There were, by common assent, two John Martyns. The first was the tousle-haired troubadour with a voice like a tiger gargling honey – both charmed and charming. Then there was the other incarnation, the one who described himself as a drink- and drug-devouring “nutter”.
A contemporary of the likes of Richard Thompson and Nick Drake, Martyn started out in the London folk scene in the mid-1960s, signing to Island Records in 1967. After a couple of primarily folk-based albums, he began to stretch out, transforming his guitar playing with the visionary Echoplex technique and pushing the capabilities of his voice in emulation of avant-garde jazzers such as Pharoah Sanders.
“At that time there was an ocean of singer-songwriter blokes,” says the jazz bassist Danny Thompson, Martyn’s close friend and collaborator for 40 years. “Then John comes along with those great songs and that innovative guitar technique. Even now no one realises quite how incredible it was.”
A new 18-disc box set covering Martyn’s peak years in exhaustive detail may help bolster his status as a uniquely talented pioneer, while drawing the emphasis away from his reputation as a hellraiser. In contrast to the tenderness of his best known song, May You Never, the Scottish singer-songwriter, who died in 2009 at the age of 60, lived a tough, troubled life.
He was born Iain McGeachy in 1948 to parents who were both light opera singers. “It was all ever-so upmarket and highbrow,” Martyn told me when I met him in 2005 at his home in Ireland. “They rather detested my voice.” His parents divorced when he was 5, after which he was raised in Glasgow by his grandmother. “Any flaws in my character are to do with the divorce of my parents,” he said, “I’m very sure of that.”
Such flaws were copious, exacerbated by alcohol, hard drugs and a propensity for explosive violence.
In 1969 he married the English singer Beverley Martyn, with whom he released two albums, Stormbringer! and The Road to Ruin, in 1970. “It was good, it was bad and sometimes it was magical,” she says of their tempestuous 10-year marriage. “John was wild, he lived on the edge. He had a lot of guts and self-belief, but in the end I wouldn’t stay with a man who was killing himself.”
Their marriage lasted the length of the 1970s, during which time Martyn made the greatest records of his career – Bless the Weather, Solid Air, One World – and expanded his musical frame of reference to encompass jazz, rock, blues and dub. Although he jammed with Jimi Hendrix and Bob Dylan – “a very quiet little fella” – and worked with Eric Clapton and David Gilmour, Martyn failed to achieve their levels of mainstream success. “It’s a very top-heavy industry,” he said. “I always think the poor musician should be further up the pecking order, but he’s down there with the plankton. In the end, the music is more important. I don’t drive fast cars, I don’t have a swimming pool, but I don’t miss them.”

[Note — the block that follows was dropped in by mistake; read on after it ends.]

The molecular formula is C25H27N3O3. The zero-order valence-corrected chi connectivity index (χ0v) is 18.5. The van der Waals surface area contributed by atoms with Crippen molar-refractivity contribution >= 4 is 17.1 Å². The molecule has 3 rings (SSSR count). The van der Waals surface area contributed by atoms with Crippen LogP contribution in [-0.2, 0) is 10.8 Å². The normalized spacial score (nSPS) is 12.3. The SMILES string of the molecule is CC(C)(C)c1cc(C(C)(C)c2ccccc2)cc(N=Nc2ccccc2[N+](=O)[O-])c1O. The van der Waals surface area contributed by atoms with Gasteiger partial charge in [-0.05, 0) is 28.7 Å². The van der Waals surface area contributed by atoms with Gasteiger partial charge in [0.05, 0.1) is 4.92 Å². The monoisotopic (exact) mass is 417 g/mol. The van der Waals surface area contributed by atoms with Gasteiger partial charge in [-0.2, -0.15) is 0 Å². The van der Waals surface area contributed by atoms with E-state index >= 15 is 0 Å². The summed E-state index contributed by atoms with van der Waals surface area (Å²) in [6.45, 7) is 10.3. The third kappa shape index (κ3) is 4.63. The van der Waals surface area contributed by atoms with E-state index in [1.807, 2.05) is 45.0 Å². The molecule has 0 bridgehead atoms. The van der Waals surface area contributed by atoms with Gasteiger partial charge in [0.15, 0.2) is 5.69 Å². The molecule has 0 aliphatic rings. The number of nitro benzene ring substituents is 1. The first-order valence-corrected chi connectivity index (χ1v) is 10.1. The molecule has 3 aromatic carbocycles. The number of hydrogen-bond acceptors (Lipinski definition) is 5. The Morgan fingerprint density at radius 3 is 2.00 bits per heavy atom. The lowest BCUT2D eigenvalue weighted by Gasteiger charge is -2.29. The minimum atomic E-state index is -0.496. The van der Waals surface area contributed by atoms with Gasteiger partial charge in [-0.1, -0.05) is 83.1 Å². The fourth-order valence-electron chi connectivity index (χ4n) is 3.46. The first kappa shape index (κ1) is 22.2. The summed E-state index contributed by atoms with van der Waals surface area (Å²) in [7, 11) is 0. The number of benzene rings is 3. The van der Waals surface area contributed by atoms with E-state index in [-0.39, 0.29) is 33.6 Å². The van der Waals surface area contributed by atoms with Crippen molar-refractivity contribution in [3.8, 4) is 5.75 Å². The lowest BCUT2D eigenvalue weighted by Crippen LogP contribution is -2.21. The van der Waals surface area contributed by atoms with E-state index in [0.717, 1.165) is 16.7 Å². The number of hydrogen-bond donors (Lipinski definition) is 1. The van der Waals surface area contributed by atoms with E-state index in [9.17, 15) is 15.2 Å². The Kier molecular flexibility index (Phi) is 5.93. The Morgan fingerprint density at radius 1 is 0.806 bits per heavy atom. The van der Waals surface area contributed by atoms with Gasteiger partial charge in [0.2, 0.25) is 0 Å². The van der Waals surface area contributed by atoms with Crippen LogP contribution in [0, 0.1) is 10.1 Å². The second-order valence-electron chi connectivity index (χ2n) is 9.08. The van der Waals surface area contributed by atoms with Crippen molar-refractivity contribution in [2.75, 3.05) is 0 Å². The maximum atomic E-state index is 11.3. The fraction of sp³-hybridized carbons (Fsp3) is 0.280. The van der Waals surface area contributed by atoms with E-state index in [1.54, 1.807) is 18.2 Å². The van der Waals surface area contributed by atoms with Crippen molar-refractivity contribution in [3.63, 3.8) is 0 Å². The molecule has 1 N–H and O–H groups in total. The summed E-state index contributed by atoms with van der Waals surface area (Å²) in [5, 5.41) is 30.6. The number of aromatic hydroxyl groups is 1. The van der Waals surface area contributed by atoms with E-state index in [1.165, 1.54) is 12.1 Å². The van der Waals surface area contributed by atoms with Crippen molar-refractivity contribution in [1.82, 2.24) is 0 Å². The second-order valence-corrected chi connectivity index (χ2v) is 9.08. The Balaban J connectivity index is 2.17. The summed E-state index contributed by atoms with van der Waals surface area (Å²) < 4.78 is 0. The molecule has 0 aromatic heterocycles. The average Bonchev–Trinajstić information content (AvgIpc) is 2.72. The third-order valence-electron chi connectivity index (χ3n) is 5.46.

The end of his first marriage in 1980 seemed to herald a gradual creative decline: he was dropped from Island first in 1981 and again, conclusively, in 1988. Meanwhile, a series of physical and financial setbacks culminated in 2003 with the amputation of his right leg below the knee following a burst cyst. When I met Martyn at his modest home in Thomastown, 160 kilometres south-west of Dublin, he cut a somewhat tragicomic figure. He was on his eighth prosthetic and had gained 40 kilograms in two years. Still, he claimed: “It could have happened when I was 15 and changed my life entirely. I can’t really argue at all.”
Slightly tamed by his disability, towards the end of his life Martyn inched towards respectability as an elder statesman. He received the lifetime achievement award at the BBC Radio 2 Folk Awards in 2008 and was awarded an OBE in the 2009 New Year Honours. Within a month he was dead, stricken by pneumonia. His friend Phil Collins was among the first to pay tribute: “He was uncompromising, which made him infuriating to some people, but he was unique. We’ll never see the likes of him again.”
According to Thompson, he was routinely misunderstood. “When people talk about him they talk about the raucous behaviour and the drinking, but they miss out on the reality. The man who wrote lines like ‘You curl around me like a fern in spring’ – that was the real John Martyn.”
A posthumous album, Heaven And Earth, was released in 2011 but only hinted at the fluid beauty of the best of his music. The new box set, on the other hand, makes a watertight case. It includes the hypnotic title track of what is perhaps Martyn’s greatest album, 1973’s Solid Air, written for his friend Nick Drake. It’s not inconceivable that, like Drake, in death Martyn may yet find the kind of widespread appreciation that eluded him while he was alive.
• John Martyn: The Island Years (Universal Music) is out today
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